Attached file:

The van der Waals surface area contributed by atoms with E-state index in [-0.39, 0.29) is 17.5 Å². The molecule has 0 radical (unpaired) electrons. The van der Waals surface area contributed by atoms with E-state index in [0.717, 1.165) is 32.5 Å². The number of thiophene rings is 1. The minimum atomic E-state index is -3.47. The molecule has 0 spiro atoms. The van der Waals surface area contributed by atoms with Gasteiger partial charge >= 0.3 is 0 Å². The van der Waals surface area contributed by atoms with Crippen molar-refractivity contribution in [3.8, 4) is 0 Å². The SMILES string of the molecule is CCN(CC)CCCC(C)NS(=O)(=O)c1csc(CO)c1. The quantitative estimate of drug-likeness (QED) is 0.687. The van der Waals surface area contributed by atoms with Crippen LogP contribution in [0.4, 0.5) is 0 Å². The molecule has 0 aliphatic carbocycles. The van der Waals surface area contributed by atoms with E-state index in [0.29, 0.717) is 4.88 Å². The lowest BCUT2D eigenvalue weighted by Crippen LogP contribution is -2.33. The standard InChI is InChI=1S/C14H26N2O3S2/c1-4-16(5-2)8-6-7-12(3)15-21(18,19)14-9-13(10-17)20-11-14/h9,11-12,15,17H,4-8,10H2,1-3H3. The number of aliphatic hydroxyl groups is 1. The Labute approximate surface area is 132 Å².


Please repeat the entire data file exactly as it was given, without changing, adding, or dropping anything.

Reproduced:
The van der Waals surface area contributed by atoms with E-state index in [-0.39, 0.29) is 17.5 Å². The molecule has 0 radical (unpaired) electrons. The van der Waals surface area contributed by atoms with E-state index in [0.717, 1.165) is 32.5 Å². The number of thiophene rings is 1. The minimum atomic E-state index is -3.47. The molecule has 0 spiro atoms. The van der Waals surface area contributed by atoms with Gasteiger partial charge >= 0.3 is 0 Å². The van der Waals surface area contributed by atoms with Crippen molar-refractivity contribution in [3.8, 4) is 0 Å². The SMILES string of the molecule is CCN(CC)CCCC(C)NS(=O)(=O)c1csc(CO)c1. The quantitative estimate of drug-likeness (QED) is 0.687. The van der Waals surface area contributed by atoms with Crippen LogP contribution in [0.4, 0.5) is 0 Å². The molecule has 0 aliphatic carbocycles. The van der Waals surface area contributed by atoms with E-state index in [0.29, 0.717) is 4.88 Å². The lowest BCUT2D eigenvalue weighted by Crippen LogP contribution is -2.33. The standard InChI is InChI=1S/C14H26N2O3S2/c1-4-16(5-2)8-6-7-12(3)15-21(18,19)14-9-13(10-17)20-11-14/h9,11-12,15,17H,4-8,10H2,1-3H3. The number of aliphatic hydroxyl groups is 1. The Labute approximate surface area is 132 Å².